Inorganic Chemistry Seminar: Dr. Ellen Matson, University of Rochester

Tue, 2019-01-08 00:00 - 01:00

Dr. Ellen Matson

University of Rochester


Title: Polyoxovanadate-alkoxide clusters: Redox-active Scaffolds for the Multielectron Activation of Small Molecules
Abstract:  The development of alternative fuels from secure and sustainable resources is one the greatest environmental and economic challenge society faces today. To meet increased energy demands and mitigate rising atmospheric greenhouse gas levels, new carbon-neutral resources must be developed. The conversion of inert, abundant molecules, such as N2O and CO2, into chemical fuels (NH3 and CH3OH, respectively) represents an attractive solution, as energy is stored in chemical bonds of molecules that are easily transported as liquids. However, currently these fuels are produced through the activation of small molecules via heterogeneous processes conducted at extreme temperatures and pressures, requiring expensive, dedicated facilitiesResearch in the Matson Group focuses on using synthetic inorganic chemistry to address these issues related to energy storage and production. Toward accomplishing these goals, we are investigating the synthesis, characterization and reactivity of heterometallic polyoxovanadate-alkoxide clusters. These unique, multimetallic assemblies are generated in high yields via solvothermal reactions from simple molecular precursors. Notably, the polyoxovanadate subunit possesses a high degree of redox flexibility, rendering it ideal for supporting multielectron transformations of inert, gaseous substrates. Herein, we present our results related to the activation of small molecules across heterometal-functionalized polyoxovanadate-alkoxide clusters.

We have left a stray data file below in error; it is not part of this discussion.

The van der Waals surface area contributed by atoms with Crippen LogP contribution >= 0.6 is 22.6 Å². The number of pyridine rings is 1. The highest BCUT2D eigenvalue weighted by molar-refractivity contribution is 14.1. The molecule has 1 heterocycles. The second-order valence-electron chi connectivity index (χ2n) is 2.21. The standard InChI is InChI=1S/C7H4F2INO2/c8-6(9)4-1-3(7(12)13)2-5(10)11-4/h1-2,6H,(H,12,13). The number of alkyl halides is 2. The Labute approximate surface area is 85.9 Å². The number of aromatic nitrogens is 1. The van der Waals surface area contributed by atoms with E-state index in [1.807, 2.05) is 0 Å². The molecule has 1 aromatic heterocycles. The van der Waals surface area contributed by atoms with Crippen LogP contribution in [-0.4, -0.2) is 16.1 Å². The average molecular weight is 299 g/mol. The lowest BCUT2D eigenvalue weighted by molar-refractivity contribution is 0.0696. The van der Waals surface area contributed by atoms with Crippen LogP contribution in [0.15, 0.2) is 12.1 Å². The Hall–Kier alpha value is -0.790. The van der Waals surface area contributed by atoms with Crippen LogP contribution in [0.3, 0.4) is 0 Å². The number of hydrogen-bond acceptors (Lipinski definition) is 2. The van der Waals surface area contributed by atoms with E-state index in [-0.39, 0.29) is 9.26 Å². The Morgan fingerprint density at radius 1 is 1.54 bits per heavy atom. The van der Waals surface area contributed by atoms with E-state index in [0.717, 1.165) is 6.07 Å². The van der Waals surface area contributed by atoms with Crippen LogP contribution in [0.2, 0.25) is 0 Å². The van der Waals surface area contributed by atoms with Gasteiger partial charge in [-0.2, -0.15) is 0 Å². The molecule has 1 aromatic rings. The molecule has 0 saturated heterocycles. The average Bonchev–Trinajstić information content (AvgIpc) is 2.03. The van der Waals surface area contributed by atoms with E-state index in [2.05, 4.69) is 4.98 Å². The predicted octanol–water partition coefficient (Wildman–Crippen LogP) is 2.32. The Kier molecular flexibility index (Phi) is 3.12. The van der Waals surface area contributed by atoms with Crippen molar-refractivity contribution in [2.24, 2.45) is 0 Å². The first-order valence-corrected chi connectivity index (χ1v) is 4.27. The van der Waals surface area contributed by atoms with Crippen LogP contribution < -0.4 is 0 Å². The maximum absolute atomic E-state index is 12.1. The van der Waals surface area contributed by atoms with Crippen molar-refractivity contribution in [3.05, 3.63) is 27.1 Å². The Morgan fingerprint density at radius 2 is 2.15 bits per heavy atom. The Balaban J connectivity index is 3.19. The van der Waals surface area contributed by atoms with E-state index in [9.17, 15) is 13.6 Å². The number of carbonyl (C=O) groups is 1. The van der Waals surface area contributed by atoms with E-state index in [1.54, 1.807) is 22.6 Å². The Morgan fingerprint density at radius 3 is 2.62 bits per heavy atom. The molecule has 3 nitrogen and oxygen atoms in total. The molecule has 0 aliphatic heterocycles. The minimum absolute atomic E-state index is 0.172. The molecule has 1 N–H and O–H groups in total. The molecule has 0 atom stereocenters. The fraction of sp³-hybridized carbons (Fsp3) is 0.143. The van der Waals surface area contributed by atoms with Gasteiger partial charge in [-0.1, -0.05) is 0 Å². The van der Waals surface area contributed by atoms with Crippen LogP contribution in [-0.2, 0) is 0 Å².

Carol Lynch Lecture Hall

Chemistry Complex

Host: Dr. Tomosn


Organic Lecturer Position Opening

The Department of Chemistry at the University of Pennsylvania invites applications for a lecturer position in the Undergraduate Organic Chemistry Laboratory. This is a nine month, non-tenure track appointment with a flexible starting date of January 2019. Responsibilities include organic chemistry laboratory instruction and curriculum development; supervision, mentoring, and training of Teaching Assistants; and supervision of laboratory technician(s).

Chemistry Faculty Honored by American Physical Socity

Zahra Fakhraai, Marsha I. Lester, and Abraham Nitzan have all been named as recipients of American Physical Society national awards. 


Physical Chemistry Seminar, Dr Shelley Claridge, Purdue

Thu, 2019-01-24 13:00 - 14:00

Dr. Shelley Claridge



Standing, Lying, and Sitting: Transforming the Cell Membrane

to Interface with Synthetic Nanomaterials

Shelley A. Claridge1,2

1Department of Chemistry, Purdue University, West Lafayette, Indiana

2Weldon School of Biomedical Engineering, Purdue University, West Lafayette, Indiana